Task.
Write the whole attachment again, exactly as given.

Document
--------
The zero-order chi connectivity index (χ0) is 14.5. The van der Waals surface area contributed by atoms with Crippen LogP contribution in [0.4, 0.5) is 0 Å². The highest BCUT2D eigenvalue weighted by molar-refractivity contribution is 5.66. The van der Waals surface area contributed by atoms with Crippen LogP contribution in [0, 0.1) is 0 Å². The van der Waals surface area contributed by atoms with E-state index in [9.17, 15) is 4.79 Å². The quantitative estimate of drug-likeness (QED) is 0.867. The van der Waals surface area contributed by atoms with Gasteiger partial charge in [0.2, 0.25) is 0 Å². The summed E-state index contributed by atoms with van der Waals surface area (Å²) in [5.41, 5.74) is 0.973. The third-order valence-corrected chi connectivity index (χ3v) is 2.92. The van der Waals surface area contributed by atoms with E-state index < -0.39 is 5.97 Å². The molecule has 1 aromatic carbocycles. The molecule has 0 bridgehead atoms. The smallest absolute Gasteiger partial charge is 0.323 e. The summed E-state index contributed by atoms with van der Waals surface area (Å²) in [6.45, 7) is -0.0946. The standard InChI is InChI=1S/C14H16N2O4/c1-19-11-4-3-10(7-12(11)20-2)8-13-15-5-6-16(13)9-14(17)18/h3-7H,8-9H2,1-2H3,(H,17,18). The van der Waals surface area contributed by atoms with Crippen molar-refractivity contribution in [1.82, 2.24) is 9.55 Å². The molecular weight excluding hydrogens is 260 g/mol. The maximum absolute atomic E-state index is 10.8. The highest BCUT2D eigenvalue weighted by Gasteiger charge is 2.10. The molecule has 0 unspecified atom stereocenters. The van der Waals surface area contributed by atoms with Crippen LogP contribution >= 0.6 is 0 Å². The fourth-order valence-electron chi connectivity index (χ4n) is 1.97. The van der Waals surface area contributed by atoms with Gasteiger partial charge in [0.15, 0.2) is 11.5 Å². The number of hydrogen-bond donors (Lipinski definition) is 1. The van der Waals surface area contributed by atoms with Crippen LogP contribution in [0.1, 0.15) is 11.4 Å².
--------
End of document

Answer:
The zero-order chi connectivity index (χ0) is 14.5. The van der Waals surface area contributed by atoms with Crippen LogP contribution in [0.4, 0.5) is 0 Å². The highest BCUT2D eigenvalue weighted by molar-refractivity contribution is 5.66. The van der Waals surface area contributed by atoms with Crippen LogP contribution in [0, 0.1) is 0 Å². The van der Waals surface area contributed by atoms with E-state index in [9.17, 15) is 4.79 Å². The quantitative estimate of drug-likeness (QED) is 0.867. The van der Waals surface area contributed by atoms with Gasteiger partial charge in [0.2, 0.25) is 0 Å². The summed E-state index contributed by atoms with van der Waals surface area (Å²) in [5.41, 5.74) is 0.973. The third-order valence-corrected chi connectivity index (χ3v) is 2.92. The van der Waals surface area contributed by atoms with E-state index < -0.39 is 5.97 Å². The molecule has 1 aromatic carbocycles. The molecule has 0 bridgehead atoms. The smallest absolute Gasteiger partial charge is 0.323 e. The summed E-state index contributed by atoms with van der Waals surface area (Å²) in [6.45, 7) is -0.0946. The standard InChI is InChI=1S/C14H16N2O4/c1-19-11-4-3-10(7-12(11)20-2)8-13-15-5-6-16(13)9-14(17)18/h3-7H,8-9H2,1-2H3,(H,17,18). The van der Waals surface area contributed by atoms with Crippen molar-refractivity contribution in [1.82, 2.24) is 9.55 Å². The molecular weight excluding hydrogens is 260 g/mol. The maximum absolute atomic E-state index is 10.8. The highest BCUT2D eigenvalue weighted by Gasteiger charge is 2.10. The molecule has 0 unspecified atom stereocenters. The van der Waals surface area contributed by atoms with Crippen LogP contribution >= 0.6 is 0 Å². The fourth-order valence-electron chi connectivity index (χ4n) is 1.97. The van der Waals surface area contributed by atoms with Gasteiger partial charge in [0.15, 0.2) is 11.5 Å². The number of hydrogen-bond donors (Lipinski definition) is 1. The van der Waals surface area contributed by atoms with Crippen LogP contribution in [0.1, 0.15) is 11.4 Å².